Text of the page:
In commemoration of this outstanding missionary and Church builder, we publish here Bishop Nicholas' archpastoral message to Hieromonk Sebastian (Dabovich), another great personality in the history of Orthodox America.
According to Church records, a child of Serbian parents, John Dabovich was baptized in San Francisco in 1863 by the chaplain of Russian navy ship "Mighty," Father Cyril. As an adult, bearing the monastic name of Sebastian, he became the very first American-born Orthodox priest and was appointed to be the English preacher of the Cathedral by Archbishop Vladimir (Sokolovsky).
Archimandrite Sebastian died on August 30, 1946, in a monastery in Yugoslavia.
This distinction is truly high: in other Churches it is bestowed only upon bishops, and in our Church -- only to the most distinguished of presbyters. Endeavor to be always worthy of this award!
Let this cross, bestowed upon you today, serve you as a permanent reminder, not of your foremost dignity among your brethren but rather of your foremost duty to proclaim the Word of God (I Cor. 1:18, 28, 24) there, where this is impossible for others. Let this cross reminds you that your preaching of the Cross should not be with enticing words of man's wisdom, but in demonstration of the Spirit and of power (I Cor 2:4), that is not in eloquence and not in dialectical constructions of ideas, but rather in the internal strength of Christian conviction.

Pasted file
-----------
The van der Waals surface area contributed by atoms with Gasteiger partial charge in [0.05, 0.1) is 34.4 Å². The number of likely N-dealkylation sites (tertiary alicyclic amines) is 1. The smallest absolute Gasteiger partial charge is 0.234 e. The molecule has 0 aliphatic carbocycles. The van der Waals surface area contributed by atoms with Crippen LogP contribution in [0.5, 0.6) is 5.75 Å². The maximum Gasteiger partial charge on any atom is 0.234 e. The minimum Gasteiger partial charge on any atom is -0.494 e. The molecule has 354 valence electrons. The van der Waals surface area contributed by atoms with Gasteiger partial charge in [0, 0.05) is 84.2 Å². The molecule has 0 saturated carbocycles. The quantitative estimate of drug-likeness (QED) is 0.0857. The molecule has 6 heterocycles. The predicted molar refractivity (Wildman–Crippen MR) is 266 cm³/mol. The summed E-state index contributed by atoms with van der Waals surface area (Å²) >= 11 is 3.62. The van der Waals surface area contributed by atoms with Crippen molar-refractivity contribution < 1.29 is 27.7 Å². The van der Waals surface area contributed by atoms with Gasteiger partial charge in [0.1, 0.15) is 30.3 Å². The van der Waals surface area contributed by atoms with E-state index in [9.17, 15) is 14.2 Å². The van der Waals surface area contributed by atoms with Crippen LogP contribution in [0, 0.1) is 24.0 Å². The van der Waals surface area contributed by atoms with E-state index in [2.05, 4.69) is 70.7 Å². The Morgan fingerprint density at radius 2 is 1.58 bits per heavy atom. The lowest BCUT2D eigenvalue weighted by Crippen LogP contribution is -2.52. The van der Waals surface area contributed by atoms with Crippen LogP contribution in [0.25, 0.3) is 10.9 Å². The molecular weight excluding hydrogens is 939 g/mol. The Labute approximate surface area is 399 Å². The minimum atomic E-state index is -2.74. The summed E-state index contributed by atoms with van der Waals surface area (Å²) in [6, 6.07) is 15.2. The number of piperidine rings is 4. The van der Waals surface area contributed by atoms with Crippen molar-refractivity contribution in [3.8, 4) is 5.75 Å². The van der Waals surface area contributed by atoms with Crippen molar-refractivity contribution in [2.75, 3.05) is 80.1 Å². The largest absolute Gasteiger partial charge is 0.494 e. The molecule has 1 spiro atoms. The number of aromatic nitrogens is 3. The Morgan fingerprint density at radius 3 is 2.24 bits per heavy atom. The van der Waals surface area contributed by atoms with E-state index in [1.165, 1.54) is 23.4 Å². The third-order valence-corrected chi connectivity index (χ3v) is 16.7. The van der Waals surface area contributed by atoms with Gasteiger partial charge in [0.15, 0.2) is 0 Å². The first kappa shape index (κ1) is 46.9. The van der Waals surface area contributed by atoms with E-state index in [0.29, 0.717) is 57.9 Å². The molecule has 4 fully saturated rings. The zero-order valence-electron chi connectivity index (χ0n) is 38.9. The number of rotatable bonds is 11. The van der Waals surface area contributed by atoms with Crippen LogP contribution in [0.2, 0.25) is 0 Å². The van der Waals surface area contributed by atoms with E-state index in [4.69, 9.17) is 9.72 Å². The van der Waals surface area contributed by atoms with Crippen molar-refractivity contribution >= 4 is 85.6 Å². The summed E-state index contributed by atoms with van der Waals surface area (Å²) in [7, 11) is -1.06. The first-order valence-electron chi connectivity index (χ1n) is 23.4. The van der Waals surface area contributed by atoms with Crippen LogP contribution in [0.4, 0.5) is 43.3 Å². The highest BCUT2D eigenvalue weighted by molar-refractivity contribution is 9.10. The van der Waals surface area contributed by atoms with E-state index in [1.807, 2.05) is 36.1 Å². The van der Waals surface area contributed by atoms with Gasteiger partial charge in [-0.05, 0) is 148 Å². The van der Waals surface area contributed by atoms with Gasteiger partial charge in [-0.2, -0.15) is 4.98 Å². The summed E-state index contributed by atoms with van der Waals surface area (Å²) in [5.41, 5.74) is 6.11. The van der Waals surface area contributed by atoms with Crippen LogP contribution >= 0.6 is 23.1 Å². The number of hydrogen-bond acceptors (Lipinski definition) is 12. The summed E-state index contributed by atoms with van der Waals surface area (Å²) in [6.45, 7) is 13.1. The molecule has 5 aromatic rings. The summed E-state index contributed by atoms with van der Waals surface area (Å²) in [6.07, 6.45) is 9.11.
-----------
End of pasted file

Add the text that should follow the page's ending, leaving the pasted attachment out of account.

Looking at this cross, remember that not all who bear crosses enter into paradise, on the contrary, very often it happens that some descend all the way to hell. Thieves crucified together with Christ may serve as an illustration to this truth.
Looking at this cross, remember that you and I, and everyone else have to be crucified with Christ with the passions and lusts (Gal. 5:24), because, as the Apostle testifies, flesh and blood cannot inherit the Kingdom of God (I Cor. 15:50). But if this is mandatory of every Christian, then how much more so to one like you, that is, to a monk and preacher of the Word of the Cross.
Looking at this cross, you too have to imitate in every way Him Who was crucified upon it, that is, to continue His work, the work He did here on earth.
It was love, that brought down upon earth Christ the Savior; that is for our sakes He became poor (II Cor. 8:9), He humbled Himself even unto death, even the death on a cross, being in toil and hardship. Not for His own sake, but for our salvation -- because of our incontinence -- He, Who is the Lord of all, endured hunger and thirst, was naked and had no place to rest His head. And in this you also have to imitate your Savior, because you were not forced to pick up the cross of a monk and a missionary, but did it of your own free will, for yours and others salvation.
This made you not your own but Christ's (Gal. 3:29), now you should seek not your own (I Cor 13:5), but the things which are Jesus Christ's (Phil. 2:21) in order for you not to be counted among those who, according to the Apostle, crucify to themselves the Son of God afresh (Heb. 6:6).
Looking at this cross, remember often in your prayers those who brought you to the monastic cross-bearing and those who, awarding you this cross, bring your mind and heart to the heights of the Cross of Christ and to deeds for the glory of this Cross.
The power of the precious and life-giving Cross of Christ be with you always. Amen.
Translated from Russian
First publication in English in The Holy Trinity Cathedral LIFE, 12/20/1992
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